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Short Title

The Distributional and Cost Implications of Negative EFCs

Abstract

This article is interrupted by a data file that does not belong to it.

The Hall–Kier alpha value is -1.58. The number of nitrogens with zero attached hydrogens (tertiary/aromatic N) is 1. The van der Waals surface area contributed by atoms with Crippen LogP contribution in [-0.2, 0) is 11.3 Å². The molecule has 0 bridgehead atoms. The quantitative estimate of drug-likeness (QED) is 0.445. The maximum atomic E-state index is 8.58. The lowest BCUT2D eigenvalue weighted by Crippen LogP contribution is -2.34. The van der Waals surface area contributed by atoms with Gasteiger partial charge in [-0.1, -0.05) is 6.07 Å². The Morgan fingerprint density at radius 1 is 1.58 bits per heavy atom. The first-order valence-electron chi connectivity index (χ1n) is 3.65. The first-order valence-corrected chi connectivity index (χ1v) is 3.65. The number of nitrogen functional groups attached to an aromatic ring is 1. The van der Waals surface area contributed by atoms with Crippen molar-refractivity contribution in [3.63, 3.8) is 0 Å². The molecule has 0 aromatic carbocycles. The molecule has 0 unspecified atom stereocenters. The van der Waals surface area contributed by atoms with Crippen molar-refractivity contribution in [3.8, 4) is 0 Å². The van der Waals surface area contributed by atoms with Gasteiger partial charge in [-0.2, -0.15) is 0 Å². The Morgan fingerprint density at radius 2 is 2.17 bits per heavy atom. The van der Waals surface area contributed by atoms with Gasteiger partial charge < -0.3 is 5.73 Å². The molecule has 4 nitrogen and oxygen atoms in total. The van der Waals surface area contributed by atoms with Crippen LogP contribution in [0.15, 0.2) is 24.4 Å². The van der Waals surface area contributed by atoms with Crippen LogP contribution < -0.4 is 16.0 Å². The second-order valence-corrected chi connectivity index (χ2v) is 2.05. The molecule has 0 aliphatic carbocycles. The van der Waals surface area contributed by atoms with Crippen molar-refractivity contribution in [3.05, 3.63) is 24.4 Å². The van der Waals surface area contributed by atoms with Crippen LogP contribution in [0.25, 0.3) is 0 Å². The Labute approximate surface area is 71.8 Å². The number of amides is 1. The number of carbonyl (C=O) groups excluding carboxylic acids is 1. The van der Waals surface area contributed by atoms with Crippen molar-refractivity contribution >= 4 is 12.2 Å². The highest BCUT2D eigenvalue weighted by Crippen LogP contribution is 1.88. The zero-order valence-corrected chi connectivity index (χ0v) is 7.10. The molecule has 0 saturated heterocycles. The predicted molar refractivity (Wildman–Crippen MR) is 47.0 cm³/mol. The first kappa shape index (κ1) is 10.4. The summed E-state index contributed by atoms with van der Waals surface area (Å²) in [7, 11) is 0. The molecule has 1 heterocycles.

Eligibility for many federal, state, and institutional financial aid programs is determined by the expected family contribution (EFC) from the Free Application for Federal Student Aid (FAFSA), which functions as a tool to ration scarce aid dollars. The lowest possible EFC under current rules is zero, but this obscures a wider distribution of family resources that would be partially uncovered if the EFC formula were not truncated at zero and negative values were allowed. In this paper, I estimate negative EFCs using student-level data from nine colleges and universities between the 2007-08 and 2011-12 academic year. I find a large amount of dispersion in the distribution of negative EFCs for dependent students and that between 20% and 90% of students (varying by whether the student files the full FAFSA or qualifies for a Simplified FAFSA or an automatic zero EFC) would qualify for a larger Pell Grant award if negative EFCs were allowed additional costs of funding a negative EFC could range from $1.6 billion to $7.2 billion per year, depending on assumptions regarding generosity.

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